On Wednesday evening, the professional athlete who has had the most powerful impact on the city of Vancouver will be honoured. The Canucks will raise Trevor Linden’s number 16, and pay respect to a player who is more than deserving. It should be noted that I am well aware that professional hockey players are professional entertainers, not automatic role models or legends. Additionally, I never was, am not now, nor will I be a Canuck fan. However, Trevor Linden made me respect the Canuck franchise. Because of Linden I now wish the Canucks well, even if I am not a fan. I am a Trevor Linden fan.
It is inexplicable the connection that Linden has with Vancouver. I remember him joining that Canucks when I was in my youth, they were in yellow, and my gosh were they a bad hockey club. The Collesium was known as the mausoleum. Yet, an 18 year old began to change all that, and a city got behind him. He seemed to personify the classic Canadian hockey work ethic, and for Vancouver hockey fans it was a long time coming. It is apparent that every other Canadian professional team had their legend, or legends prior to 1988. Vancouver had to wait, but in the end they got all and more. Trevor has been, and will be, an example of exemplary sportsmanship, leadership, respect, responsibility, and caring. Yes, I am aware there are thousands of people that live up to these high standards in Vancover every day. But, I am also aware as a society and community we still look to athletes as leaders, and Linden was a true leader, off the ice even more so than on it. He lead by placing the priorities first. A whole hard shift rather than one flashy move. Representing all the players before himself. Taking the time to work with numerous charities rather than jet away. Meeting with kids after a game rather than heading to the Roxy. Doing all the little things that create balance even when the big things go off kilter. That is Trevor.
I was there the night he became the Canuck’s all-time points leader (latter eclipsed by Naslund). It was an assist. The arena would not go quiet. I remember the linesman pretending to fix a hole in the ice so he could delay the puck drop. I remember Sakic, the hometown boy, congratulating him, and I remember the infamy of that night being stolen from him by a then team-mate’s inexcusable actions. Linden has never once publicly noted how the other incident completely overshadowed what he achieved that night. Simply, he is class.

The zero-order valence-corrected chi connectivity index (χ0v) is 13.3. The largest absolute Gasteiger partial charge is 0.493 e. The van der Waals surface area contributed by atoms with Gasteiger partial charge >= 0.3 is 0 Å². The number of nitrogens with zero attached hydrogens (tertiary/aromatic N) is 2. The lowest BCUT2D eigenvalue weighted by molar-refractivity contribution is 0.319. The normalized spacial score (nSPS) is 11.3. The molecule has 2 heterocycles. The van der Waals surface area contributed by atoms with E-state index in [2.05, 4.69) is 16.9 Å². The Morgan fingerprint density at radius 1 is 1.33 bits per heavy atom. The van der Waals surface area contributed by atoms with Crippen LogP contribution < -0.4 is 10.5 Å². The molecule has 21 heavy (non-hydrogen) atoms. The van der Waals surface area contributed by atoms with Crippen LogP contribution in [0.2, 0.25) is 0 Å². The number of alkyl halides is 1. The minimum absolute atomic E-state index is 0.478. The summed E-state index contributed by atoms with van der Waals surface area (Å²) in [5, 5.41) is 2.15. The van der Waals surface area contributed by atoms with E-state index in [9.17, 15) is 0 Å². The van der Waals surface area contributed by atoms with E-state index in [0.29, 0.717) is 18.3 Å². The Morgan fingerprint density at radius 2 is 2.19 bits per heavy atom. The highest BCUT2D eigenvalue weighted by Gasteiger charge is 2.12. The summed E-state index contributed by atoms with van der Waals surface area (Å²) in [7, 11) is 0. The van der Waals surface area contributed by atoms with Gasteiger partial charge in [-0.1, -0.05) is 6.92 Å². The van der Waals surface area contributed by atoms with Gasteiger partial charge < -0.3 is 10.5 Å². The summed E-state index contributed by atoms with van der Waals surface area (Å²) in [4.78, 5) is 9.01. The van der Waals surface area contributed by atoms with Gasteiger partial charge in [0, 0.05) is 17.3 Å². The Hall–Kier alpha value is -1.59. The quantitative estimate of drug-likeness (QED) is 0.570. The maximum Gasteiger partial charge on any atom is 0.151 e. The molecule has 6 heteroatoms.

One is hard pressed to find a play of his generation that has meant more to the city he played in, and not just from a hockey standpoint. Linden is a leader in the community. When he speaks, people listen, where he goes, they follow. How did this happen? Trevor never got a Stanley Cup, never got an Olympic Gold, never got a World Cup, and was once chased from the city he loved. He fell short of all the top achievements in his sport, and wrongly branded an outsider for a period. Yet, he came back, always put the team first, and never once lamented falling short of the huge milestones in hockey. We all watched this happen. We saw how a hard working teenager grew up under our gaze, giving his all to never quite reach the pinnacle of his sport, and yet never became bitter or corrupted. Instead he only grew more noble and responsible. Perhaps we see him as a leader, because we see in him what we hope for ourselves in this regard, and hope for our children. He achieved this balance of playing the game he loved at a high level, but keeping it all in perspective, regardless of the outcome. He became bigger than the sport, because he realized it wasn’t about him being big, it was about being a better person. He kept it balanced.